As we said yesterday, cyber security can cost you. And now, with EU-wide cyber security rules coming into play by 2017, your business will be governed by more stringent demands than ever – and you could pay the price if you aren’t up to speed. But, as always, following good security practice is important anyway…
At the moment there’s no strategic, coherent approach to breaches affecting companies within the EU, but as more businesses – and more rule-makers – realise that attacks are inevitable, MEPs and ministers from the 28 countries have agreed that rules need to be put into place.
Typically, businesses might try and keep information on the down low if they’re breached – understandably, it’s a bit embarrassing and not great for businesses letting the world know you’ve been hacked. But stopping the flow of information can actually be more harmful in the long run, as other companies can’t learn from your mistakes, and you can’t learn from theirs. At the end of the day, the more systems that are infiltrated the stronger attackers get and the worse it is for business. Enter the new Information and Security directive.
The aim of the new rules is to tackle this ‘every country is an island’ approach by laying out some coherent guidelines for all member states in the wake of high-profile cyber-attacks, and fears that key infrastructure (like airports or power stations) could be next.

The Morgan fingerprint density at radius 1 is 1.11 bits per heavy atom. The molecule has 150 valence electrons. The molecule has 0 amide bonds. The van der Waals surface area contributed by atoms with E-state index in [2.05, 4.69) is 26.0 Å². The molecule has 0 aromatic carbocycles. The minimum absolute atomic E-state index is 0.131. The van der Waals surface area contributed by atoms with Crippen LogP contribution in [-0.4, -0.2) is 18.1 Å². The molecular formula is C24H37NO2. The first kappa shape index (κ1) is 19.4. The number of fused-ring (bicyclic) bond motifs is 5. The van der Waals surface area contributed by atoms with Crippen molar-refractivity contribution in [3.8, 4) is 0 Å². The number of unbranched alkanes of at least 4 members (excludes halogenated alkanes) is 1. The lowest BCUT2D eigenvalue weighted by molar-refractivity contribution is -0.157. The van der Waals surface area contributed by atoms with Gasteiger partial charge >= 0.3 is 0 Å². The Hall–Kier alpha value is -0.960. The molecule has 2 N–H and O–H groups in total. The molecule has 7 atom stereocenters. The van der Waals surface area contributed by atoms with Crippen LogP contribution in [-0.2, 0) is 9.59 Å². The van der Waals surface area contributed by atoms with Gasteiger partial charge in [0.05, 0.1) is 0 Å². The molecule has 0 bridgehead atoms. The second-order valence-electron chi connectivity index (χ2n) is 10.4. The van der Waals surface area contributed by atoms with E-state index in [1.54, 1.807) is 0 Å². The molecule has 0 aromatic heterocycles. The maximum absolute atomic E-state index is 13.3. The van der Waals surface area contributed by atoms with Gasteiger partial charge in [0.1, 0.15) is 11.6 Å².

The rules would mean that, for the first time, tech firms and those running critical services would have to report breaches, and would lay out a minimum protocol for banks, and energy and water firms. It’s looking pretty likely they’ll also cover online marketplaces like eBay and Amazon, and search engines like Google. Some may not like it, but everyone will know where they stand and it should mean better security strategies, so everyone’s a winner. Apart from the attackers; not them.
Ultimately it would mean that member states would need to cooperate more on cyber security issues – including reporting breaches and helping other member states secure infrastructure – essentially providing a united front against cyber-attacks.
The rules would cover the 28 EU countries and seeing as the European Agency for Network and Information Security (Enisa) reckons breaches – whether from human error, attacks, or system failures – result in annual losses ranging from £188bn to £246bn, it’s about time!
“Today, a milestone has been achieved: we have agreed on the first ever EU-wide cybersecurity rules, which the Parliament has advocated for years,” said German MEP Andreas Schwab, after the deal was agreed.
The chair of the final round of talks, MEP Vicky Ford, explained that it’s “a hugely complex piece of legislation”, and that “we have set up a network which will enable experts from each of the 28 countries in the EU to share and develop best practice in network security, whilst not compromising any individual member state’s own national security measures.”
It’s still got to get the final go-ahead from the European Parliament and individual governments, and then businesses will have two years to comply. Before that though, there’s another set of regulations coming in from the European Commission called the European Union General Data Protection Regulation, hot on the heels of the fallen Safe Harbour agreement. A new report, from intralinks and Ovum, suggests that 52% of global companies could well be fined for non-compliance when it’s introduced; so, to keep up good practice and avoid potentially hefty fines, ensure both are on your radar and that you’re prepared!
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